In sum, a beautiful mind

Published on Nov 25, 2006 03:10 AM IST

Aasheesh Sharma writes on Mani Ram Sharma, who has ignited hope in the hearts of millions of hearing impaired in the country.

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The nearest school from his village is still five kilometres away. The native of Badangarhi village in the Nadbai tehsil of Rajasthan’s Bharatpur district is one of the hundreds of students who walk barefoot to school to educate themselves.

Only, this 31-year-old has ignited hope in the hearts of millions of hearing impaired in the country. A beautiful mind. That’s how one would describe a man who overcame abject poverty, enormous disability and barriers of discrimination to score 80 per cent in the Civil Services interview for 2006.

A brief interaction with the man who can read your lips makes for a fascinating story of human spirit. Mani Ram Sharma is the first in his family to complete school. The Department of Personnel and Training has awarded the Post and Telegraph Finance Accounts Service to Sharma, who secured the highest rank (378), among the hearing impaired.

While Salma Fahim (386) and Abhijit Chakraborty (424), the other two hearing impaired got the Indian Administrative Service and Indian Foreign Service respectively, Sharma, who is completely deaf, says he has got a raw deal. From where he comes — his village still doesn’t have a school 59 years after Independence — the post has a lot of prestige attached to it. But Sharma says he won’t settle for third best.

“I am already an allied officer with the Rajasthan Administrative Service (RAS) and work as an inspector for two districts. The salary I would get as an accounts service officer, at double the Rs 10,000 I earn now, is tempting. But I can’t take it. If a deaf candidate can be discriminated against, I shudder to imagine the plight of other candidates who are both mute and deaf,” he says.

Considering the odds stacked against a disabled student in a ‘conventional’ school, his academic record is brilliant. Seventh position in the Rajasthan Board at Senior Secondary level; a gold medal and an honours degree in Political Science in college; MA, M Phil and PhD from Rajasthan University and a bright career in academia.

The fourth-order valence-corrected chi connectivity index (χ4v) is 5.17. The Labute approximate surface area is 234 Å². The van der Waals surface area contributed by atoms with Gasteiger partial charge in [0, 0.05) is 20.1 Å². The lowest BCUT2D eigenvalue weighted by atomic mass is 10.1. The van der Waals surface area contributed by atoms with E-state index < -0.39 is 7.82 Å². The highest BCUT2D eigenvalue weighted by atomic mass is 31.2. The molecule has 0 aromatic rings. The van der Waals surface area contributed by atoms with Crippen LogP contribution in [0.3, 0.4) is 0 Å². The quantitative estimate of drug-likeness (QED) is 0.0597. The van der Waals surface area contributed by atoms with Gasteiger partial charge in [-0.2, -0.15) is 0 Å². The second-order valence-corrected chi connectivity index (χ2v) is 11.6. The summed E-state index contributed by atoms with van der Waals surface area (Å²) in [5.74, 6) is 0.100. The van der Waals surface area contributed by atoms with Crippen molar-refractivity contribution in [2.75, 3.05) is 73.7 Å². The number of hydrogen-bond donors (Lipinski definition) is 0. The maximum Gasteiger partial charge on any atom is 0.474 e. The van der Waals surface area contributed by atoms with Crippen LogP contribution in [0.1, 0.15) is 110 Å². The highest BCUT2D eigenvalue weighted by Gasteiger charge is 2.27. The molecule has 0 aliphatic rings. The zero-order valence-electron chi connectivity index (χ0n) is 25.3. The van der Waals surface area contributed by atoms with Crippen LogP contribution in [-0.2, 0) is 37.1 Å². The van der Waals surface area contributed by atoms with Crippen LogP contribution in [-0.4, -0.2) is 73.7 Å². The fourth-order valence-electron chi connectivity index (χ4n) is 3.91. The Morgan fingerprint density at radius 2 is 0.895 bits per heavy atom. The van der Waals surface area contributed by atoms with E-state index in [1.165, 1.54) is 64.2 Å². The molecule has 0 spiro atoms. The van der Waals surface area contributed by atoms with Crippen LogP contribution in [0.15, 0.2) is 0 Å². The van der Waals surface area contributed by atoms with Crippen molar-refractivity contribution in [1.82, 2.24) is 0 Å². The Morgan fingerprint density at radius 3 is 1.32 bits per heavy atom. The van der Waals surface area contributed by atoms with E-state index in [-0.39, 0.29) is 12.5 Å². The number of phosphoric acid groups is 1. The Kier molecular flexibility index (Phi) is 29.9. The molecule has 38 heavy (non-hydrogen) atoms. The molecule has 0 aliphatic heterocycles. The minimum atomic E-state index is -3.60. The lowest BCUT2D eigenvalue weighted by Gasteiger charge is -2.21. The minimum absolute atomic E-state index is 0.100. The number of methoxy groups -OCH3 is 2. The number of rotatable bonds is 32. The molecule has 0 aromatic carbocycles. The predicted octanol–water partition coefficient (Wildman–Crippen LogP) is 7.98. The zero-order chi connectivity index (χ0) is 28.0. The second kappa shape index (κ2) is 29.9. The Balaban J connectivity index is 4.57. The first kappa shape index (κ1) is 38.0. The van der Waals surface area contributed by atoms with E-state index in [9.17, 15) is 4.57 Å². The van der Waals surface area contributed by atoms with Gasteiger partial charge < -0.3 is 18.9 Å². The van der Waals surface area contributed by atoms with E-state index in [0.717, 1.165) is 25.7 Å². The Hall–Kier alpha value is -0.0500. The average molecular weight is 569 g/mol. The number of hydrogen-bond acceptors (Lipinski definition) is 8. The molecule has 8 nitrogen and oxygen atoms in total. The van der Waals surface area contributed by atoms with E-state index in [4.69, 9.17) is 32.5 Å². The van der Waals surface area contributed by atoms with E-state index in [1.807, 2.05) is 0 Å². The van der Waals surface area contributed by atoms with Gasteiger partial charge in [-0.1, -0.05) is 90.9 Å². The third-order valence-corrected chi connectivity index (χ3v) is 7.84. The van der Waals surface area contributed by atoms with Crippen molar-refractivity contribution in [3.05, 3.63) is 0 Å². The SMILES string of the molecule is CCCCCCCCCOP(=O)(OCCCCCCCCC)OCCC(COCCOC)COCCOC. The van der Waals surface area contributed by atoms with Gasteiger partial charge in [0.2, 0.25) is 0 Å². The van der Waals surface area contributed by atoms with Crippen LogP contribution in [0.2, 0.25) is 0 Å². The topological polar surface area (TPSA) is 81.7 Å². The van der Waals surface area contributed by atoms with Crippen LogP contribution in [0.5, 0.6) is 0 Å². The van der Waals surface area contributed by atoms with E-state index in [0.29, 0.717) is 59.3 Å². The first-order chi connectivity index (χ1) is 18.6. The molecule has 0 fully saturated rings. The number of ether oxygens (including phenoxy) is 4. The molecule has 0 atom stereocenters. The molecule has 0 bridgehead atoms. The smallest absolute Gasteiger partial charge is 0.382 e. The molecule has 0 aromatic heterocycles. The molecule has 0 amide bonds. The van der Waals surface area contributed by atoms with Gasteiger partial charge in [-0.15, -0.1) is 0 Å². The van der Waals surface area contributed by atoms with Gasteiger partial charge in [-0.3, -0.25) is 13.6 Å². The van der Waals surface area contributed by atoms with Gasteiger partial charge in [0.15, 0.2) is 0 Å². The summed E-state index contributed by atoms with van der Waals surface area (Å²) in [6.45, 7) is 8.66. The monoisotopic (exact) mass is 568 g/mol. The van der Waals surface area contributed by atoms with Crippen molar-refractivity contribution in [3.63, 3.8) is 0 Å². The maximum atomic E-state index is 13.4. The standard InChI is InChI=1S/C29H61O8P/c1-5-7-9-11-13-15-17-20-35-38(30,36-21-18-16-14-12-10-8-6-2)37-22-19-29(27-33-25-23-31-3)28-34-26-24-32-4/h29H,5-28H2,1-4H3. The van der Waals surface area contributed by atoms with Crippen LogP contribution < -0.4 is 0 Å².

“I taught as a lecturer in Tonk and was a research fellow with the University of Rajasthan. But as a lecturer I wasn’t able to empower the people I grew up with. That is why I found greater satisfaction as an officer with the RAS.”

Sharma took the Civil Service exams twice. The last time, he got a higher rank (227) but was discriminated against. This time round, after a marathon 90-minute interview, one of the panelists wished him luck and called him an extraordinary talent.

“After all that, some babus in the DOPT decided I wasn’t good enough for the Administrative Service, while others ranked lower than I am are. When the Prime Minister promised last year that the Civil Services will be opened to the disabled regardless of the degree of their disability. That the disabled are good enough to be given every service, nobody has the right to deny me this. Rather than take a cushy but ornamental job, I will fight for my principles,” he says. Do the policy makers need hearing aid?

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    Aasheesh Sharma works with the opinion team at Hindustan Times. Over the last 20 years, he has worked with a wire service, newspapers, magazines and television. His story on the longest train journey in India was included in an anthology on train writings in 2014.

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